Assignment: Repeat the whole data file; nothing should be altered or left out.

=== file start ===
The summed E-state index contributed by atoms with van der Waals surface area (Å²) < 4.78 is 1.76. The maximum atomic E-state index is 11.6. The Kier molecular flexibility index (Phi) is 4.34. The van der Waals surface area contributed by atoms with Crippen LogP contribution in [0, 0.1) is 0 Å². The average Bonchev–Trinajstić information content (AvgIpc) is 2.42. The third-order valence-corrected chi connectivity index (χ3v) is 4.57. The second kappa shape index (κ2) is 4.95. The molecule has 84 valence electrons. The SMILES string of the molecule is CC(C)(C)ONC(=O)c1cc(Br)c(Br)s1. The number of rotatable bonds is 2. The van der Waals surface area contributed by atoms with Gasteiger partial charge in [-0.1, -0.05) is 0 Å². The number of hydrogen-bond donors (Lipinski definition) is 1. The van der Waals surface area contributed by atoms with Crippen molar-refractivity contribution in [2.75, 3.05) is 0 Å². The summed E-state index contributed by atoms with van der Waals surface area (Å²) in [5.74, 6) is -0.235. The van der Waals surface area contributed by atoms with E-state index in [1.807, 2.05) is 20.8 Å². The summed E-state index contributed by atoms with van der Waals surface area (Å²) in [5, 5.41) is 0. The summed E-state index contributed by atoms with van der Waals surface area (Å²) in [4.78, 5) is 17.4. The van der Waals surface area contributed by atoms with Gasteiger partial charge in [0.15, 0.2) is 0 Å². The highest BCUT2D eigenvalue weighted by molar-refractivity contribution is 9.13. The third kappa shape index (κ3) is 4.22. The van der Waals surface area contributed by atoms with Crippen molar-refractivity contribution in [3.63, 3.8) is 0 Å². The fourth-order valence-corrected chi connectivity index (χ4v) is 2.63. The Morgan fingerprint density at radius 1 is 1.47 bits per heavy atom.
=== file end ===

The summed E-state index contributed by atoms with van der Waals surface area (Å²) < 4.78 is 1.76. The maximum atomic E-state index is 11.6. The Kier molecular flexibility index (Phi) is 4.34. The van der Waals surface area contributed by atoms with Crippen LogP contribution in [0, 0.1) is 0 Å². The average Bonchev–Trinajstić information content (AvgIpc) is 2.42. The third-order valence-corrected chi connectivity index (χ3v) is 4.57. The second kappa shape index (κ2) is 4.95. The molecule has 84 valence electrons. The SMILES string of the molecule is CC(C)(C)ONC(=O)c1cc(Br)c(Br)s1. The number of rotatable bonds is 2. The van der Waals surface area contributed by atoms with Gasteiger partial charge in [-0.1, -0.05) is 0 Å². The number of hydrogen-bond donors (Lipinski definition) is 1. The van der Waals surface area contributed by atoms with Crippen molar-refractivity contribution in [2.75, 3.05) is 0 Å². The summed E-state index contributed by atoms with van der Waals surface area (Å²) in [5.74, 6) is -0.235. The van der Waals surface area contributed by atoms with E-state index in [1.807, 2.05) is 20.8 Å². The summed E-state index contributed by atoms with van der Waals surface area (Å²) in [5, 5.41) is 0. The summed E-state index contributed by atoms with van der Waals surface area (Å²) in [4.78, 5) is 17.4. The van der Waals surface area contributed by atoms with Gasteiger partial charge in [0.15, 0.2) is 0 Å². The highest BCUT2D eigenvalue weighted by molar-refractivity contribution is 9.13. The third kappa shape index (κ3) is 4.22. The van der Waals surface area contributed by atoms with Crippen molar-refractivity contribution in [3.63, 3.8) is 0 Å². The fourth-order valence-corrected chi connectivity index (χ4v) is 2.63. The Morgan fingerprint density at radius 1 is 1.47 bits per heavy atom.